Taking Your Brand Abroad?
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Taking Your Brand Abroad?

Taking Your Brand Abroad?

Note: This is part 1 of an excerpt from Franchise Management for Dummies, by Michael Seid and Joyce Mazero.

Kay Ainsley, managing director of MSA Worldwide, is recognized as one of the leading authorities on international franchising because of her experience as a franchisor, with MSA's clients, and from her international leadership within the IFA.

She provides this thought: "I have seen too many franchisors expand internationally too early or before they were prepared and have watched them fail unnecessarily. You don't begin to offer franchises overseas simply because you receive a call from someone in Dubai or some broker has convinced you that you can make some quick cash. You franchise internationally only when you are ready and only after you have developed a well-thought-through and validated plan that you can adapt based on each country's unique requirements."

When you begin to give serious thought to international franchising, here are some of the points that you should consider, says Ainsley:

Your products and services. What changes to your products and services, if any, will you need to make so that customers in the foreign market want to buy your products and services? What is the availability and cost of qualified local labor? What kind of spending power or discretionary income do local consumers have? Is your supply chain adequate to ensure that your international franchisees' needs are met?

Consider cultural and local market tastes in making your move overseas. For example, in India, cows are observed as sacred within the Hindu culture. You probably won't offer a beef-based menu in this local market, where a great deal of the population does not eat beef and would be offended if you offered it.

Although modifications for the local market will be needed, be careful about making significant changes to your system too willingly or too quickly. Your products and services have been successful based on your current consumer offering and system. With the world growing smaller and smaller, consumers in foreign markets often want an authentic American offering. Some franchisors will remind you that modifying their products and services for the local market too early was a mistake as the consumer was looking for that authentic American experience. Other franchisors regret not making sufficient accommodations for local tastes and customs.

Local economic issues. You need to examine a market's trade barriers or other local risks (such as government approvals and restrictions, corruption, government instability, high unemployment, excessive employee benefits, rampant inflation, and high tax rates). You could use published market intelligence reports to distinguish which markets are easiest and most difficult for you to enter. For example, use resources like Transparency International, a nonpartisan database that indexes political and corporate corruption activity throughout the world. You can also use information in The World Factbook published by the Central Intelligence Agency.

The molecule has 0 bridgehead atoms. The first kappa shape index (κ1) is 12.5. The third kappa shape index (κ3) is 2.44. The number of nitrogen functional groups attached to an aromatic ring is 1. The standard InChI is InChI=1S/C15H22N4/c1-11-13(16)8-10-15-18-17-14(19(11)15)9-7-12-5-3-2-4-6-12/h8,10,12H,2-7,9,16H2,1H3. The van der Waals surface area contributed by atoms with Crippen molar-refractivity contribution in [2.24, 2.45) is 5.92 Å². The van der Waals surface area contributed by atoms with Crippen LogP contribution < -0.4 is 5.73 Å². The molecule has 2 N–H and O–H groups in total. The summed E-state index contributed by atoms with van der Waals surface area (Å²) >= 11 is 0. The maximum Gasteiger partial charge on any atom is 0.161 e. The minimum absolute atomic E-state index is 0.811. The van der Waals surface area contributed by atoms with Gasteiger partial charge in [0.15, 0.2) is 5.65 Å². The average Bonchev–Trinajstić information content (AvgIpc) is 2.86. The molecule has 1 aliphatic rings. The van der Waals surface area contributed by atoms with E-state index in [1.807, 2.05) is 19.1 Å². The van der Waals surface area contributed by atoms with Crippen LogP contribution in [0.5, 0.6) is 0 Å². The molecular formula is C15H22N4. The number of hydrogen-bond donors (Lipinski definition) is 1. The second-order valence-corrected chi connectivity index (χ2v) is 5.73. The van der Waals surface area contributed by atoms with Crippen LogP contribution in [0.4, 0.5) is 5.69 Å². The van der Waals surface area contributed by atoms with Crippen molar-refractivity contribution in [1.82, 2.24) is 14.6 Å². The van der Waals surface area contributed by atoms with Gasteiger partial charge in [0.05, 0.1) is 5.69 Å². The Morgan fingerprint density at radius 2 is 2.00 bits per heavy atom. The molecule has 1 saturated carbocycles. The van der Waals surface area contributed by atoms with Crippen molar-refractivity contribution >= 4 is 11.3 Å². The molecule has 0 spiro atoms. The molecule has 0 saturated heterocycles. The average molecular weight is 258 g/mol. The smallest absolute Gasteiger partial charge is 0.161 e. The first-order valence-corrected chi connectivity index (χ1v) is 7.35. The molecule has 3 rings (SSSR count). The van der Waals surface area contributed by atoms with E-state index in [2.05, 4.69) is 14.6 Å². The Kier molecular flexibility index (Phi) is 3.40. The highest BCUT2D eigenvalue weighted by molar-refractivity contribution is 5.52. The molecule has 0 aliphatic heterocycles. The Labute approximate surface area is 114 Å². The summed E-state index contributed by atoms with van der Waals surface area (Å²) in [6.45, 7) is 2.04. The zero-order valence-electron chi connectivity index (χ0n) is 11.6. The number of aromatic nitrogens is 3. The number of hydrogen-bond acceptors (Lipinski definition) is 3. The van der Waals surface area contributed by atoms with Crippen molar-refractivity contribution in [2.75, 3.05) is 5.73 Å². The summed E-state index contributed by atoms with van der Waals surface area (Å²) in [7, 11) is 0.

Will the franchised business be affected by restrictive U.S. or local laws? For example, the U.S. Department of the Treasury has an Office of Foreign Assets Control (OFAC), which administers and enforces economic and trade sanctions. OFAC maintains a list of countries and specific individuals that may restrict with whom, in what country, or for which types of products and services a U.S. person can transact business. Addressing these types of issues before considering overseas operations will help you avoid a high-risk, yet low reward, market scenario.

Supply chain and logistics. Are you able to identify and use local suppliers? If not, and you have to ship goods to your international franchisees from the U.S., what unique supply chain costs will you incur? For instance, how expensive is shipping? Will you encounter issues related to transporting perishables? Are there any special labeling or packing requirements? Will you run into import and export issues inside the market you are shipping to? How long will it take to get the products there? Will you or the local franchisee need to establish logistics arrangements for warehousing and transportation? Be sure to flag these issues and analyze whether there are better ways to solve the supply chain challenges and who will pay for these supply chain costs, as they can add up quickly.

Internal buy-in. Do you have buy-in from your management team? Have you shared your plans with your domestic franchisees? Do you have the internal personnel and resources to locate, conduct investigation on, interview, travel to meet, and obtain references on potential international franchisees? Will there be an orientation and onboarding program for new franchisees in place? What part of your recruiting and support program can be outsourced to a third party and what part do you need to do yourself? Consider how undertaking an international expansion plan could impact your brand culture internally and with your domestic franchisees. For example, if you become less attentive to your domestic franchisees in enforcing system standards or executing innovative marketing programs, you risk weakening the very base that positioned you for international franchising. Avoid giving your domestic franchisees the perception that you have forgotten about them.

 Next time: Deal structure, translation issues, training and support, local laws, and legal and other transactional costs.

Published: December 27th, 2018

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